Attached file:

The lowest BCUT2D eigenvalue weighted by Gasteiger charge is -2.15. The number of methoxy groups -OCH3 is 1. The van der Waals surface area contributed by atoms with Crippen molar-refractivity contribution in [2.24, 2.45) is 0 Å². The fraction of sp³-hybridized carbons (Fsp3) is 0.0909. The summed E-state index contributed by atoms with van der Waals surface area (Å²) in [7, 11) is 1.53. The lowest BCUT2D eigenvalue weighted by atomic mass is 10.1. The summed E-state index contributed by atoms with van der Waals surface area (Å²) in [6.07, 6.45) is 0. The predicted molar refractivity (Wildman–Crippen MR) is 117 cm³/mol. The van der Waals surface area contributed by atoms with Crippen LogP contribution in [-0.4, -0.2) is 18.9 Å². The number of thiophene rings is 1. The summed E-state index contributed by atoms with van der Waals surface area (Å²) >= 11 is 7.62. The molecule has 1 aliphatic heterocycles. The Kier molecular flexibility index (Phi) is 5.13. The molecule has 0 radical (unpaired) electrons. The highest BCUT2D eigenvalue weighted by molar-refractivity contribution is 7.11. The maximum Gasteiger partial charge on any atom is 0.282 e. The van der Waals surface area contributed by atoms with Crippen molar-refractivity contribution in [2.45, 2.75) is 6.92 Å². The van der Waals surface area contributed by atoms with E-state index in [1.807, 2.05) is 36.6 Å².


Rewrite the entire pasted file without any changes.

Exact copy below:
The lowest BCUT2D eigenvalue weighted by Gasteiger charge is -2.15. The number of methoxy groups -OCH3 is 1. The van der Waals surface area contributed by atoms with Crippen molar-refractivity contribution in [2.24, 2.45) is 0 Å². The fraction of sp³-hybridized carbons (Fsp3) is 0.0909. The summed E-state index contributed by atoms with van der Waals surface area (Å²) in [7, 11) is 1.53. The lowest BCUT2D eigenvalue weighted by atomic mass is 10.1. The summed E-state index contributed by atoms with van der Waals surface area (Å²) in [6.07, 6.45) is 0. The predicted molar refractivity (Wildman–Crippen MR) is 117 cm³/mol. The van der Waals surface area contributed by atoms with Crippen LogP contribution in [-0.4, -0.2) is 18.9 Å². The number of thiophene rings is 1. The summed E-state index contributed by atoms with van der Waals surface area (Å²) >= 11 is 7.62. The molecule has 1 aliphatic heterocycles. The Kier molecular flexibility index (Phi) is 5.13. The molecule has 0 radical (unpaired) electrons. The highest BCUT2D eigenvalue weighted by molar-refractivity contribution is 7.11. The maximum Gasteiger partial charge on any atom is 0.282 e. The van der Waals surface area contributed by atoms with Crippen molar-refractivity contribution in [2.45, 2.75) is 6.92 Å². The van der Waals surface area contributed by atoms with E-state index in [1.807, 2.05) is 36.6 Å².